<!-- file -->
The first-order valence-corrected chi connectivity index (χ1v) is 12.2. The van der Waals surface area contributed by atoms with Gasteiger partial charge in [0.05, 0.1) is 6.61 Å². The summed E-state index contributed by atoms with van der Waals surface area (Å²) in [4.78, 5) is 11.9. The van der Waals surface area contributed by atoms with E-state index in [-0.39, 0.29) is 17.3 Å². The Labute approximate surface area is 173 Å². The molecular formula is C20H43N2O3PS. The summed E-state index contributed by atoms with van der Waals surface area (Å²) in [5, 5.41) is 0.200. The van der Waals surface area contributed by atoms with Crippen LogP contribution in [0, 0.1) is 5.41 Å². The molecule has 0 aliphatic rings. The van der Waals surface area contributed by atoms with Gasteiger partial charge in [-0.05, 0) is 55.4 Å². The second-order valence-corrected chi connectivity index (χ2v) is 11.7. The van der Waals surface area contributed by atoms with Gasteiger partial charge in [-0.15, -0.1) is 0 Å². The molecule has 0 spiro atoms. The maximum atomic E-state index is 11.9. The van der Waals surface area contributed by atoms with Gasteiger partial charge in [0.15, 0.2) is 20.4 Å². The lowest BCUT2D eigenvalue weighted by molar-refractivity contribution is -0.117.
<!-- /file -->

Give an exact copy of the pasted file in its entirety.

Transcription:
The first-order valence-corrected chi connectivity index (χ1v) is 12.2. The van der Waals surface area contributed by atoms with Gasteiger partial charge in [0.05, 0.1) is 6.61 Å². The summed E-state index contributed by atoms with van der Waals surface area (Å²) in [4.78, 5) is 11.9. The van der Waals surface area contributed by atoms with E-state index in [-0.39, 0.29) is 17.3 Å². The Labute approximate surface area is 173 Å². The molecular formula is C20H43N2O3PS. The summed E-state index contributed by atoms with van der Waals surface area (Å²) in [5, 5.41) is 0.200. The van der Waals surface area contributed by atoms with Crippen LogP contribution in [0, 0.1) is 5.41 Å². The molecule has 0 aliphatic rings. The van der Waals surface area contributed by atoms with Gasteiger partial charge in [-0.05, 0) is 55.4 Å². The second-order valence-corrected chi connectivity index (χ2v) is 11.7. The van der Waals surface area contributed by atoms with Gasteiger partial charge in [-0.15, -0.1) is 0 Å². The molecule has 0 spiro atoms. The maximum atomic E-state index is 11.9. The van der Waals surface area contributed by atoms with Gasteiger partial charge in [0.15, 0.2) is 20.4 Å². The lowest BCUT2D eigenvalue weighted by molar-refractivity contribution is -0.117.